besides charging nicely for them, any advice about cleaning/removing them would be appreciated.
Here where I don’t have true triple tracks I remove every piece and clean them on my easel. If they haven’t been removed in several years you could have some stubborn panels that will require some force to remove. Be extremely careful when exerting any pressure on the panel as the pane can break and older storms aren’t usually tempered so you could get seriously hurt. Also if the panel has a crack in it I always let the homeowner know it could very possibly break so they don’t expect me to replace it.
I actually have a waiver for storm window damage. Its never happened to me, but apparently the storms can crack and crumble under the seals where you can’t see the damage.
Yet another thing I learned from my brief stint with Fish lol
Old storm frames tend to come apart when you’re pulling them out so I always test them in the tracks before I fully remove them. NEVER exert more pressure on just one side or try to wiggle them out, you’ll just end up paying to replace them. And if you come across the old fashioned wood frame exterior storms (lots of farmhouses here in VT!) RUN AWAY! And learn to carry wd-40. In the 12 years I’ve been washing windows, I have broken 2 storms and one small pane. Learned my lessons early!
Save yourself the time and decrease your risk of breakage by not taking them out of the tracks. This is how we do it. We remove all screens and make sure both storms are in the upper position.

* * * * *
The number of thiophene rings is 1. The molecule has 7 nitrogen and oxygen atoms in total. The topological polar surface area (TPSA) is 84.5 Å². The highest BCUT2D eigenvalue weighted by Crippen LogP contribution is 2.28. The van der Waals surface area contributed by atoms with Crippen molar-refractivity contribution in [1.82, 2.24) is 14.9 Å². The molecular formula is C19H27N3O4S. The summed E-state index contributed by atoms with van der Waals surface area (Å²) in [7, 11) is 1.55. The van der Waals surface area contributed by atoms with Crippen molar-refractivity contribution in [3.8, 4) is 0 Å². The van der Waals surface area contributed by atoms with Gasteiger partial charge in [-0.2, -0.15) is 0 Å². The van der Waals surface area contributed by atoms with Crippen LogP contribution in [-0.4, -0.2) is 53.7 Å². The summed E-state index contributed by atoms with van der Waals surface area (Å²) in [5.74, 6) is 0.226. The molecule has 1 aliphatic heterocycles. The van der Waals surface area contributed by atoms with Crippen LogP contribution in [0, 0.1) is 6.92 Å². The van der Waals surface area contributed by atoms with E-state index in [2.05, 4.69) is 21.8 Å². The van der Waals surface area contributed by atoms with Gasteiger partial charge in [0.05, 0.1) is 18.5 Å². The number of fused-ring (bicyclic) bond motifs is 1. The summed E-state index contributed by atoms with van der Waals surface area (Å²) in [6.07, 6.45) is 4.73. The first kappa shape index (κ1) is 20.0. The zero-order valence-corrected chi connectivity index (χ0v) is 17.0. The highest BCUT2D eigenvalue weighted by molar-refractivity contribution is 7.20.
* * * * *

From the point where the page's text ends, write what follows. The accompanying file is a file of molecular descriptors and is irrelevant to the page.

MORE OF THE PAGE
we start outside.
Clean bottom sash.
Move inside storm down into window sill, leaving top in the track. Clean inner storm.
Move upper storm down into window sill, most of the time you will need to lift the bottom storm up. It takes some practice getting used to holding the bottom storm up while unlocking the upper storm.
Clean top sash.
Clean upper storm.
I’ve posted a much more detailed description somewhere in the past so you could search for that. We clean hundreds of true triple tracks every week so we have plenty of practice. If you don’t have alot of them in your area then you may be better off just taking them out.
Jay - you’re assuming he has true triple tracks. Once you get away from the east coast they become very rare.
Jay- I have tried it that way , and sometimes do it that way when screens/storms won’t come out, but it seems to take way too long and I can do a much more thorough job if I take them out. Plus, we get alot of bugs building nests in tracks so it’s good to have them cleared out. Our method is we all start together pulling windows apart, one person does storms and the other is doing interior first then exterior( we come across alot of old frames that tend leak when we do the interior. this way we avoid dripping on clean glass). Of course, it all depends on the job! I would say about 75% of our storms are triple tracks and the rest are either the old school wood framed or the white Anderson nightmares. And then there are Pellas…trying to phase those out!
No Tony I am not assuming anything. If you read my entire post you would have seen this part of it,
[B]I’ve posted a much more detailed description somewhere in the past so you could search for that. We clean hundreds of [U]true triple tracks [/U]every week so we have plenty of practice. [U]If you don’t have alot of them in your area then you may be better off just taking them out.[/U] [/B]
My mistake. It was late when I read it. I totally spaced that part. Sorry.